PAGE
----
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Possibilities in Practice

Social Justice Teaching in the Disciplines

Edited By Summer Melody Pennell, Ashley S. Boyd, Hillary Parkhouse and Alison LaGarry

This edited collection illustrates different possibilities for social justice practice in various grade levels, disciplines, and interdisciplinary spaces in P–12 education. Chapters in this unique volume demonstrate teaching with a critical lens, helping students develop critical dispositions, encouraging civic action with students, and teaching about topics inclusive of race, class, gender, and sexuality. Based on empirical research, each contribution is rooted in a critical theoretical framework and characterizes findings from sustained study of pedagogic practice, spanning subject matter from social studies, English Language Arts, music, mathematics, and science. Through this work, both pre- and in-service teachers as well as teacher educators will be inspired to practice social justice in their own classrooms.

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About the author(s)/editor(s)


Summer Melody Pennell is Assistant Professor of English Education at Truman State University. Her research interests include social justice pedagogy, English education, queer theory, Young Adult literature, and qualitative methods. Her publications include manuscripts on her theory of queer cultural capital and teacher education.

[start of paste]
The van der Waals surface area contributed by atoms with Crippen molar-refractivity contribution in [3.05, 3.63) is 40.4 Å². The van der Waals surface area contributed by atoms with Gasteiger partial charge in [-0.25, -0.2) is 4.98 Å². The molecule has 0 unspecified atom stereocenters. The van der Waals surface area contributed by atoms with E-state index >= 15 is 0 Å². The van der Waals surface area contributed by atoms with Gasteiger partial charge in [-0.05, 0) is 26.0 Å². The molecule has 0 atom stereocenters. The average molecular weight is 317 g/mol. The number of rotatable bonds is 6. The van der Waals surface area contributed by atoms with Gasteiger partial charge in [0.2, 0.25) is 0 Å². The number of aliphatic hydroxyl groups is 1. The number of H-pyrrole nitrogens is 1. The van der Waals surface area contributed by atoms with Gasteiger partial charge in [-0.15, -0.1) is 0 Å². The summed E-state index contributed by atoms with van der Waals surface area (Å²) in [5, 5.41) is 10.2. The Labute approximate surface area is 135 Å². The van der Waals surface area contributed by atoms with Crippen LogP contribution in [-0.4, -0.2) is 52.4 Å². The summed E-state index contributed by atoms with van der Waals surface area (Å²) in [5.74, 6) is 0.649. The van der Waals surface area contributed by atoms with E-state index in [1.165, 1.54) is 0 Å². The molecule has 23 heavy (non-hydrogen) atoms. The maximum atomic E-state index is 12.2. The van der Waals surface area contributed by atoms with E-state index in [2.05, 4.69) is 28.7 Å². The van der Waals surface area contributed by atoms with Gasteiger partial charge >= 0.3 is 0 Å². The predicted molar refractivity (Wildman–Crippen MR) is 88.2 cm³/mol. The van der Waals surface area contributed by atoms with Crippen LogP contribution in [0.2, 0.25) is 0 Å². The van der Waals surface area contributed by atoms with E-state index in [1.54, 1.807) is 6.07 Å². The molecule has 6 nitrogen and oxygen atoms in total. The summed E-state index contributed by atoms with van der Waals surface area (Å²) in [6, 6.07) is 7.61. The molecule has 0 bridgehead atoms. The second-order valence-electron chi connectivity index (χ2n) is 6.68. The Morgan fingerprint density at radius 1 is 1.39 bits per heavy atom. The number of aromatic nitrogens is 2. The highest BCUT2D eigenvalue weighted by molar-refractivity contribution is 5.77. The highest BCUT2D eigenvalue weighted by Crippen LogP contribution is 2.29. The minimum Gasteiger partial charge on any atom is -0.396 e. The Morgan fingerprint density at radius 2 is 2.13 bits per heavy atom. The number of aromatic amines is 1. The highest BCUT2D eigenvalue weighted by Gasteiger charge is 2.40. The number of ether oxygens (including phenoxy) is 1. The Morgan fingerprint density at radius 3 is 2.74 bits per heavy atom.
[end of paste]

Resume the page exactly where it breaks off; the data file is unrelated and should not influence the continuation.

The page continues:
Ashley S. Boyd is Assistant Professor of English Education at Washington State University where she teaches courses on critical theory, English methods, and young adult literature. She earned her BA in English, MAT in secondary English, and PhD in Education from UNC-Chapel Hill.

Hillary Parkhouse is Assistant Professor of Teaching and Learning at Virginia Commonwealth University. Her research interests include critical citizenship education, global education, youth civic empowerment, and critical pedagogy. She has published articles on undocumented immigrant youth activism and teaching culturally and linguistically diverse students.

Alison LaGarry is Clinical Assistant Professor of Education at the University of North Carolina at Chapel Hill. Her research interests include social justice pedagogy, arts education, educational sociology, and qualitative methodology. Her publications include manuscripts on social justice teaching methods, and arts integration.

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